In Review: Recent News Events, and Happenings
Early in February L’Acadie Vineyards’ 2015 Vintage Cuvee went sip to sip with ten other Gold Medal Plates Best of Show wines in the finals of the Canadian Culinary Championships in Kelowna, BC. The certified organic, traditional method sparkling was awarded Best of Show at Gold Medal Plates Halifax in October 2017. This is the fourth time L’Acadie Vineyards has earned Best of Show in the five years that the wine competition has been held in Halifax. “We are very proud of our wines and are looking forward to showing them at the championship in British Columbia, where I started my winemaking career” said Bruce Ewert, owner and, winemaker of L’Acadie Vineyards. Gold Medal Plates is celebrated in eleven cities across Canada, and features local premier chefs in each city in a competition to crown a gold, silver, and bronze medal culinary team, along with Best of Show Wines for each city, and subsequently nation-wide, at the Canadian Culinary Championships. Founded in 2003, the goal of Gold Medal Plates is to raise substantial funds for Canada’s high-performance athletes, while celebrating Canadian excellence.
Barrelling Tide Distillery in Port Williams has won 10 medals in the Canadian Artisan Spirit Competition, including three gold, and Best in Class for their Raspberry Liqueur. Fifty-four distilleries across Canada participated in this year’s awards. The Canadian Artisan Spirit Competition is Canada’s only national spirit competition reserved exclusively for micro-distilleries.“We are honoured, and very proud to have won 10 medals in the 2018 Canadian Artisan Spirit Competition,” said Russ and Colleen Murphy, owners of Barrelling Tide Distillery. “Since opening our distillery in the spring of 2016, this recognition validates our commitment to the quality products we produce.” Barrelling Tide has now produced a line of over 15 spirits and liqueurs.
Uncommon Common Art has announced the artists selected for the 2018 summer outdoor temporary exhibition. A jury of Nova Scotian art professionals selected 17 artists from the region.“We received an overwhelming response to our call for expressions of interest and I am impressed by the talent of the artists” said Kate Ward, curator. “Exhibiting artists include nationally recognized established artists such as Ericka Walker and Kim Morgan, emerging conceptual artists Lorraine Albert, Jessica Winton, and Carrie Allison, and traditional artists with popular gallery followings: Marla Benton, Miyoshi Kondo, and Bonnie Baker, to name a few.” Along with the art installations exhibited June through October, UCA presents a full season of programming, offering a series of four artist talks at Acadia University in July, two weeks of summer camp in July and August, four hands-on art workshops in September, and art education in the schools in October. This year they will be rounding off our programming with an art exhibit of past UCA artwork at the Charles Macdonald Concrete Museum during the month of August.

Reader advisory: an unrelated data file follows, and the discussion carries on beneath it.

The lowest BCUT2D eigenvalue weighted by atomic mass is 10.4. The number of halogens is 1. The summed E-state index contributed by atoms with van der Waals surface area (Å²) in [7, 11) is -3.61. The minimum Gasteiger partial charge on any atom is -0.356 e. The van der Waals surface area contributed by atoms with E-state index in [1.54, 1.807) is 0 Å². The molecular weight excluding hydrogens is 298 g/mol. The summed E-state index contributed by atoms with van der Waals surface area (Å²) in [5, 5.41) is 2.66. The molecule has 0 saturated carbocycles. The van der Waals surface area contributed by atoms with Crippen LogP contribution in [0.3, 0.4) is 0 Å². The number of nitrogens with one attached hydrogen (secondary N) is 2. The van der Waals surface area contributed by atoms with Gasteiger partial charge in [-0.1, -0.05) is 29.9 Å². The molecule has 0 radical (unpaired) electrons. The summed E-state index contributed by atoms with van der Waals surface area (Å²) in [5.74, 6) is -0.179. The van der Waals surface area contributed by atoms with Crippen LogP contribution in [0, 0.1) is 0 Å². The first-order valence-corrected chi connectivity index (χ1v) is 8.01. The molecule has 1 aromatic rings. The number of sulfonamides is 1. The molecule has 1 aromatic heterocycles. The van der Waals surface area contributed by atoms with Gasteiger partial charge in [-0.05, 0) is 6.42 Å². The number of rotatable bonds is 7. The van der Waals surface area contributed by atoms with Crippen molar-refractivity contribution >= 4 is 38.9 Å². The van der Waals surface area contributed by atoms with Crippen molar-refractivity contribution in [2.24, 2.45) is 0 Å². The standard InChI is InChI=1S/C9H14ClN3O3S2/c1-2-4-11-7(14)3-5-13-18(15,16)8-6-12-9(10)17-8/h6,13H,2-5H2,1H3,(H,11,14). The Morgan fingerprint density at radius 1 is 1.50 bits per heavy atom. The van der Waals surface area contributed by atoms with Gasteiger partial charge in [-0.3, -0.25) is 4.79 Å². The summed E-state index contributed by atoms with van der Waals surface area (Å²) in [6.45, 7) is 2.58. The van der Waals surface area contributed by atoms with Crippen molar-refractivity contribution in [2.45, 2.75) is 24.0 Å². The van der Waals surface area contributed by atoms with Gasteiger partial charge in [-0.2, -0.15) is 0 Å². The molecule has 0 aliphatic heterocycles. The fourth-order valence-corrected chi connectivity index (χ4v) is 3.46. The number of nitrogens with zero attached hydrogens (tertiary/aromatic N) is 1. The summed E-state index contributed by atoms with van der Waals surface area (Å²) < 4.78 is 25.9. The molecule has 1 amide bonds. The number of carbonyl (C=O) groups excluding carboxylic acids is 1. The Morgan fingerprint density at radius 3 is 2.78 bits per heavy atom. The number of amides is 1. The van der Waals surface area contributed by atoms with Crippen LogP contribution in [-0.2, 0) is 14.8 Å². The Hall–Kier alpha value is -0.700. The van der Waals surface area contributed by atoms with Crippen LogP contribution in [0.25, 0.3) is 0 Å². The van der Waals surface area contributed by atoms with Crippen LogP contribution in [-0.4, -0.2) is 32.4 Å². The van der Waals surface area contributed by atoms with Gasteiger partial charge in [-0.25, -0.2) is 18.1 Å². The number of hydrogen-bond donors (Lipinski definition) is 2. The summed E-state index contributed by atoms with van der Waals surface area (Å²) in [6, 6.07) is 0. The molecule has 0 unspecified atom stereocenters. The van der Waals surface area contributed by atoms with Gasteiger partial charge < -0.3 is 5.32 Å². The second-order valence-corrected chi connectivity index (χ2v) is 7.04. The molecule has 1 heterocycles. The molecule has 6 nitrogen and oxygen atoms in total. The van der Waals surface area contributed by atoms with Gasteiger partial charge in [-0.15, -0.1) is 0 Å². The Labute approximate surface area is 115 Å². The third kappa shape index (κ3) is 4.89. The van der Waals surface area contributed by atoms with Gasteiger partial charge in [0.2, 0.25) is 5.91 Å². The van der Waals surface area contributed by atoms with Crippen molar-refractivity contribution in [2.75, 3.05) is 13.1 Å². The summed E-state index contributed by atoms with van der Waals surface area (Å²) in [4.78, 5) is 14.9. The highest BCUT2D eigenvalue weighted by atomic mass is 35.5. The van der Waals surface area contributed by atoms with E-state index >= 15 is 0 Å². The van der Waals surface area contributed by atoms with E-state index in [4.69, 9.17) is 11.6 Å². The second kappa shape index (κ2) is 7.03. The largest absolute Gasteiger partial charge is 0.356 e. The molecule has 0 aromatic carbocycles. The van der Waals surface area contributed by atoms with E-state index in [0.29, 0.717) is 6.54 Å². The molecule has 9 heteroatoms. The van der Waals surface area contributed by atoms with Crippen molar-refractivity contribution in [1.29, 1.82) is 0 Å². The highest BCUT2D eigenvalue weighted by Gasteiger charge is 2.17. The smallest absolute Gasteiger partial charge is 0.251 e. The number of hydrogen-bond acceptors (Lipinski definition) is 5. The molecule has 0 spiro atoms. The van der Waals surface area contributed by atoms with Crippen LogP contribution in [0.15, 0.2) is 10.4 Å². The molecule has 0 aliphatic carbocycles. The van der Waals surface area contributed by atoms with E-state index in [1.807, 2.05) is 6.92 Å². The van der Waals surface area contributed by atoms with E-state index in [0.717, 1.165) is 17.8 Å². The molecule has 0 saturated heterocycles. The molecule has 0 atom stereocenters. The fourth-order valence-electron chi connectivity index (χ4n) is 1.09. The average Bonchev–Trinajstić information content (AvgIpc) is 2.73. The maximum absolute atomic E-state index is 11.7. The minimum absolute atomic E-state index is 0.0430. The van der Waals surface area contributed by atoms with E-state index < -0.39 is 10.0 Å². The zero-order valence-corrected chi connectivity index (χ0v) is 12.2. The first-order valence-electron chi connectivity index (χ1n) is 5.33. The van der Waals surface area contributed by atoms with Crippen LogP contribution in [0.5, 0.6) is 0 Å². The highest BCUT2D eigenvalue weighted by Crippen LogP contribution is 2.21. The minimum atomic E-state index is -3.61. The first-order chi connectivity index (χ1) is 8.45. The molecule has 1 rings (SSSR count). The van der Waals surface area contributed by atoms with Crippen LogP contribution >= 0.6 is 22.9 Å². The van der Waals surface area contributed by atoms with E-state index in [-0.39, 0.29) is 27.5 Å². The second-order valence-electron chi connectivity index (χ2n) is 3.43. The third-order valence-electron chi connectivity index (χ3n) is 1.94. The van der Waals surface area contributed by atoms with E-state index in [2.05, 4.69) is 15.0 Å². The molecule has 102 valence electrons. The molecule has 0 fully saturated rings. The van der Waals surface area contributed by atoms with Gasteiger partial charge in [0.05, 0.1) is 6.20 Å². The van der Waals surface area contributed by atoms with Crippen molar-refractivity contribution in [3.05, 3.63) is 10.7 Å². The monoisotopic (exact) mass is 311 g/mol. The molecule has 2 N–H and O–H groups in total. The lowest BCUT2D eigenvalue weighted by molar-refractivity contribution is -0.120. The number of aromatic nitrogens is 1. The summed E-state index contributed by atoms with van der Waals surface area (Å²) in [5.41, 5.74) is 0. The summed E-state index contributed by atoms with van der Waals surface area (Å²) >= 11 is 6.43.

The Coldest Night of the Year (CNOY) is a non-competitive 5km/10km Winter walk fundraiser that supports Canadian charities who serve the hungry, homeless, and hurting in cities across Canada. Participants get the opportunity to experience a hint of the challenges faced by the homeless during a cold Canadian night while raising money for a local homeless mission or shelter in their region. On February 24 people from throughout the Valley will be joining more than 20,000 others from across the country for a fundraising walk in support of organizations who address poverty, homelessness, and hunger. In our region Open Arms, a Kentville drop-in centre for people in crisis will be supported. “We expect more than 400 people on the day of the event and of course there is always more room for more people to sign up. This is a terrific opportunity for a group of friends or co-workers to support a great cause,” says Open Arms Chaplain John Andrew. Opens Arms benefits greatly from the community support of the event. “As a Registered Charity relying entirely on community support, Coldest Night Of the Year has certainly increased the capacity of Open Arms to deliver the programs and services they provide for people in crisis,” says Andrew, “While operating Drop-in Centers, Food Programming, Housing Helps, Emergency Shelter and more, our daily focus is to assist people in need towards the tools and resources they need to achieve healthy independence. In addition to our focus as a Resource Centre, we serve approximately 30,000 meals each year.” For more info, visit: cnoy.org/location/annapolisvalley